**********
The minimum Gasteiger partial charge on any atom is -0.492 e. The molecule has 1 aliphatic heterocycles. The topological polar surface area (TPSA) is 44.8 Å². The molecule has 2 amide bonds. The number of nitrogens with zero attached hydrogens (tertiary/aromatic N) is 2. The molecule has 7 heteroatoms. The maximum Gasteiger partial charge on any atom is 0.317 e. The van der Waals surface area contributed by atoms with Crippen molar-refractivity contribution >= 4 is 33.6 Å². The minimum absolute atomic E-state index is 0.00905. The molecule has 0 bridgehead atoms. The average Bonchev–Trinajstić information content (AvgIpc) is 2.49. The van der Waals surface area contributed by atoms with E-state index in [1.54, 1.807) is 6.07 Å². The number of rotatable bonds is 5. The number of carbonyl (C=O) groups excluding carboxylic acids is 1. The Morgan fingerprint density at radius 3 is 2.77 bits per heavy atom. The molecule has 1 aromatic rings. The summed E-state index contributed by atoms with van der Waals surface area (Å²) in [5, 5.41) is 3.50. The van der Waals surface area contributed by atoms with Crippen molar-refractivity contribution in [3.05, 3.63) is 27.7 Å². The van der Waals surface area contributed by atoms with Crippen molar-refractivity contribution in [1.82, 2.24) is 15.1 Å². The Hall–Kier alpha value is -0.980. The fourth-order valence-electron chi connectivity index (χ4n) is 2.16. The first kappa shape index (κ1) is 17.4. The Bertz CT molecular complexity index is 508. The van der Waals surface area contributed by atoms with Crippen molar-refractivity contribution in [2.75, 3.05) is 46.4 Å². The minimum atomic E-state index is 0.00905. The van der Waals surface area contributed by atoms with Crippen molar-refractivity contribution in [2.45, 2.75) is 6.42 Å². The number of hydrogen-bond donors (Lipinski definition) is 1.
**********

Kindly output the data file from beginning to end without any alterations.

The minimum Gasteiger partial charge on any atom is -0.492 e. The molecule has 1 aliphatic heterocycles. The topological polar surface area (TPSA) is 44.8 Å². The molecule has 2 amide bonds. The number of nitrogens with zero attached hydrogens (tertiary/aromatic N) is 2. The molecule has 7 heteroatoms. The maximum Gasteiger partial charge on any atom is 0.317 e. The van der Waals surface area contributed by atoms with Crippen molar-refractivity contribution >= 4 is 33.6 Å². The minimum absolute atomic E-state index is 0.00905. The molecule has 0 bridgehead atoms. The average Bonchev–Trinajstić information content (AvgIpc) is 2.49. The van der Waals surface area contributed by atoms with E-state index in [1.54, 1.807) is 6.07 Å². The number of rotatable bonds is 5. The number of carbonyl (C=O) groups excluding carboxylic acids is 1. The Morgan fingerprint density at radius 3 is 2.77 bits per heavy atom. The molecule has 1 aromatic rings. The summed E-state index contributed by atoms with van der Waals surface area (Å²) in [5, 5.41) is 3.50. The van der Waals surface area contributed by atoms with Crippen molar-refractivity contribution in [3.05, 3.63) is 27.7 Å². The van der Waals surface area contributed by atoms with Crippen molar-refractivity contribution in [1.82, 2.24) is 15.1 Å². The Hall–Kier alpha value is -0.980. The fourth-order valence-electron chi connectivity index (χ4n) is 2.16. The first kappa shape index (κ1) is 17.4. The Bertz CT molecular complexity index is 508. The van der Waals surface area contributed by atoms with Crippen molar-refractivity contribution in [2.75, 3.05) is 46.4 Å². The minimum atomic E-state index is 0.00905. The van der Waals surface area contributed by atoms with Crippen molar-refractivity contribution in [2.45, 2.75) is 6.42 Å². The number of hydrogen-bond donors (Lipinski definition) is 1.